Building Healthy Eating Habits
Why do kids eat chips and cookies instead of fruits and vegetables? Why are low-income children more susceptible to developing poor eating habits?
The Child Food Choice Project seeks to understand what motivates children’s food choices, to promote healthier eating habits, and to understand the extent of the hunger problem among children who lack access to nutritious food. Because children who experience food insecurity are more likely to develop behavioral, emotional, and academic problems, knowledge gained from this project will enable positive impacts on numerous aspects of child life beyond physical health.
The Kenneth and Anne Griffin Foundation proudly supports the joint venture between the Greater Chicago Food Depository, Chicago’s leading food bank, and researchers from the University of Chicago. Working together, they launched a large-scale field experiment that measures the impact of incentives and educational messages on children’s decisions about food.
The study covers 1,300 children from 1st through 12th grades and is underway at more than 30 “Kids Cafes”—after-school programs that provide nutritious meals along with enrichment activities. Students in the same “Kids Cafe” program receive the same randomly assigned incentive (e.g., certificates, trophies, school supplies, or small toys) or education component based on what dessert the child voluntarily chooses at various points during the study.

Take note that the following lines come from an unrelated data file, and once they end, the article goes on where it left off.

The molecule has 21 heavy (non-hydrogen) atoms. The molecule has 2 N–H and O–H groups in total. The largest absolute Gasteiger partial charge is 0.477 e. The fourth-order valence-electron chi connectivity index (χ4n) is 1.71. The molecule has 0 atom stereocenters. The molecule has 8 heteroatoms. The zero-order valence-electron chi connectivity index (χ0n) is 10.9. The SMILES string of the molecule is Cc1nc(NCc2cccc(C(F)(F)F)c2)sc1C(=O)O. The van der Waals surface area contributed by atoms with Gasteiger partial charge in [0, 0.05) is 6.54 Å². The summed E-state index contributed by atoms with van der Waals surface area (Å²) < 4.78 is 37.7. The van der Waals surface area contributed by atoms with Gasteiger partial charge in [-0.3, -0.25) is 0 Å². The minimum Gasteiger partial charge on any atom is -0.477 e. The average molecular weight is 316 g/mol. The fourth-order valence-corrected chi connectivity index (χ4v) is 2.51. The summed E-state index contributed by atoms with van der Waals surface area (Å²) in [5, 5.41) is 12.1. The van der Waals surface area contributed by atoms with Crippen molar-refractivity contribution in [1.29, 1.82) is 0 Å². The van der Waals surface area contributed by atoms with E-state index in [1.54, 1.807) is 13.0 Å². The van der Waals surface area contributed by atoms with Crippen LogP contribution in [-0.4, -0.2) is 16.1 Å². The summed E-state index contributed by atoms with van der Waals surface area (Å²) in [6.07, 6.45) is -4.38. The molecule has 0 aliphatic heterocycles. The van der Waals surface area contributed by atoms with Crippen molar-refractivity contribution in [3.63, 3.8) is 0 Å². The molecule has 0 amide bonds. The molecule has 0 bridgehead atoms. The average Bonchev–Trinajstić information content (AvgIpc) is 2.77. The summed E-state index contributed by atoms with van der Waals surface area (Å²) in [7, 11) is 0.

Beyond understanding what influences food choice and eating habits, the researchers also are measuring the scope of the hunger problem by asking children to recall what they ate in the 24-hour period preceding the interview.
Learn more about the Greater Chicago Food Depository’s Kids Cafes and other programs for children.
Read “The Behavioralist as Dietician,” an academic paper by John List and Anya Samak.
The Greater Chicago Food Depository
Every year, the Greater Chicago Food Depository distributes donated and purchased food to 678,000 adults and children—one in eight Cook County residents—through a network of 650 community-based pantries, soup kitchens, homeless shelters, transitional and elderly housing agencies, and youth programs. Children make up an estimated 37% of clients served. The Greater Chicago Food Depository also develops innovative programs and initiatives that provide men, women, and children with the tools needed to break their individual cycles of poverty.